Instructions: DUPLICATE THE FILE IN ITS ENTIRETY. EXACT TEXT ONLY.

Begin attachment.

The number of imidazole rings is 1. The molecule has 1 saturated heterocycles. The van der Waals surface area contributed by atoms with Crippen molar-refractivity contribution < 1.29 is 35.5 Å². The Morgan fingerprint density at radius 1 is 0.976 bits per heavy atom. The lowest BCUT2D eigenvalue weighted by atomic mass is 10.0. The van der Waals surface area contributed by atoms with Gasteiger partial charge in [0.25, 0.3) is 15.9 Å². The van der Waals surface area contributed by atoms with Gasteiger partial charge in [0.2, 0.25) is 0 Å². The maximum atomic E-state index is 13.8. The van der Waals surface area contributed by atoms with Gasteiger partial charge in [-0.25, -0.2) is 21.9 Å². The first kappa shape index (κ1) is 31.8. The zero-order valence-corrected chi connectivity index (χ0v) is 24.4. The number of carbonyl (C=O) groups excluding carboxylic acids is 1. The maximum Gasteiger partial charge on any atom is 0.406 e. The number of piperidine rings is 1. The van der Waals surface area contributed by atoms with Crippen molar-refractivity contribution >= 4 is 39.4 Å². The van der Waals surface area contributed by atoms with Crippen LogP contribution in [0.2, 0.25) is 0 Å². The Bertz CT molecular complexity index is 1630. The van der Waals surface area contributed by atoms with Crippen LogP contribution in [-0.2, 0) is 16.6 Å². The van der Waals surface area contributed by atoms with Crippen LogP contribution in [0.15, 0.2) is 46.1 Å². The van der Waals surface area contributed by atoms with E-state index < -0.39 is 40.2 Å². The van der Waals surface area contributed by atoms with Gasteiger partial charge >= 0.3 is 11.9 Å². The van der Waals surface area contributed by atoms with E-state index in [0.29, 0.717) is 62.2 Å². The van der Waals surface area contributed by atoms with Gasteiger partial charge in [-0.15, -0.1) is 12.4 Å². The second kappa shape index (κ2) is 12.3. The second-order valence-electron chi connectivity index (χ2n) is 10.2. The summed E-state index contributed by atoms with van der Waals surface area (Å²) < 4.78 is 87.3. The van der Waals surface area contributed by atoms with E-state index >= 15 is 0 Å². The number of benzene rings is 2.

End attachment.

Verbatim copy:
The number of imidazole rings is 1. The molecule has 1 saturated heterocycles. The van der Waals surface area contributed by atoms with Crippen molar-refractivity contribution < 1.29 is 35.5 Å². The Morgan fingerprint density at radius 1 is 0.976 bits per heavy atom. The lowest BCUT2D eigenvalue weighted by atomic mass is 10.0. The van der Waals surface area contributed by atoms with Gasteiger partial charge in [0.25, 0.3) is 15.9 Å². The van der Waals surface area contributed by atoms with Gasteiger partial charge in [0.2, 0.25) is 0 Å². The maximum atomic E-state index is 13.8. The van der Waals surface area contributed by atoms with Gasteiger partial charge in [-0.25, -0.2) is 21.9 Å². The first kappa shape index (κ1) is 31.8. The zero-order valence-corrected chi connectivity index (χ0v) is 24.4. The number of carbonyl (C=O) groups excluding carboxylic acids is 1. The maximum Gasteiger partial charge on any atom is 0.406 e. The number of piperidine rings is 1. The van der Waals surface area contributed by atoms with Crippen molar-refractivity contribution >= 4 is 39.4 Å². The van der Waals surface area contributed by atoms with Crippen LogP contribution in [0.2, 0.25) is 0 Å². The Bertz CT molecular complexity index is 1630. The van der Waals surface area contributed by atoms with Crippen LogP contribution in [-0.2, 0) is 16.6 Å². The van der Waals surface area contributed by atoms with Crippen LogP contribution in [0.15, 0.2) is 46.1 Å². The van der Waals surface area contributed by atoms with E-state index < -0.39 is 40.2 Å². The van der Waals surface area contributed by atoms with Gasteiger partial charge >= 0.3 is 11.9 Å². The van der Waals surface area contributed by atoms with E-state index in [0.29, 0.717) is 62.2 Å². The van der Waals surface area contributed by atoms with Gasteiger partial charge in [-0.15, -0.1) is 12.4 Å². The second kappa shape index (κ2) is 12.3. The second-order valence-electron chi connectivity index (χ2n) is 10.2. The summed E-state index contributed by atoms with van der Waals surface area (Å²) < 4.78 is 87.3. The van der Waals surface area contributed by atoms with E-state index >= 15 is 0 Å². The number of benzene rings is 2.